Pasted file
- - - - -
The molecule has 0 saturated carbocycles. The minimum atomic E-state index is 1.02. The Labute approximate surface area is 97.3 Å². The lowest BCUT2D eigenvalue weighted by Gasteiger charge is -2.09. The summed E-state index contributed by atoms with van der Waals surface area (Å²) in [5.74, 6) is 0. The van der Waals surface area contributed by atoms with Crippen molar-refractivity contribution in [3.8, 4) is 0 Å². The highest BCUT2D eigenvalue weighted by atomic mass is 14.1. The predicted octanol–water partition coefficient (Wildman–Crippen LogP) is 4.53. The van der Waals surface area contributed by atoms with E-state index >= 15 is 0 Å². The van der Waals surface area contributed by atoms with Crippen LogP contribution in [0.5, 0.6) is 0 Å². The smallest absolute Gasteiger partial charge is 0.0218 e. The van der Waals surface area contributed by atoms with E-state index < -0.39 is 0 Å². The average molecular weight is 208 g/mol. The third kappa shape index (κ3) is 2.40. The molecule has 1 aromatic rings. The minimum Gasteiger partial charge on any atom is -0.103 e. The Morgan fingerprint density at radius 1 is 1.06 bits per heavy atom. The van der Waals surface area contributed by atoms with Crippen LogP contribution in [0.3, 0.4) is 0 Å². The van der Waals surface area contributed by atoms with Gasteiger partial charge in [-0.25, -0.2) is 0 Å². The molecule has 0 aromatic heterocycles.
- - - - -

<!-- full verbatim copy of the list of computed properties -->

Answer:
The molecule has 0 saturated carbocycles. The minimum atomic E-state index is 1.02. The Labute approximate surface area is 97.3 Å². The lowest BCUT2D eigenvalue weighted by Gasteiger charge is -2.09. The summed E-state index contributed by atoms with van der Waals surface area (Å²) in [5.74, 6) is 0. The van der Waals surface area contributed by atoms with Crippen molar-refractivity contribution in [3.8, 4) is 0 Å². The highest BCUT2D eigenvalue weighted by atomic mass is 14.1. The predicted octanol–water partition coefficient (Wildman–Crippen LogP) is 4.53. The van der Waals surface area contributed by atoms with E-state index >= 15 is 0 Å². The van der Waals surface area contributed by atoms with Crippen LogP contribution in [0.5, 0.6) is 0 Å². The smallest absolute Gasteiger partial charge is 0.0218 e. The van der Waals surface area contributed by atoms with E-state index < -0.39 is 0 Å². The average molecular weight is 208 g/mol. The third kappa shape index (κ3) is 2.40. The molecule has 1 aromatic rings. The minimum Gasteiger partial charge on any atom is -0.103 e. The Morgan fingerprint density at radius 1 is 1.06 bits per heavy atom. The van der Waals surface area contributed by atoms with Crippen LogP contribution in [0.3, 0.4) is 0 Å². The van der Waals surface area contributed by atoms with Gasteiger partial charge in [-0.25, -0.2) is 0 Å². The molecule has 0 aromatic heterocycles.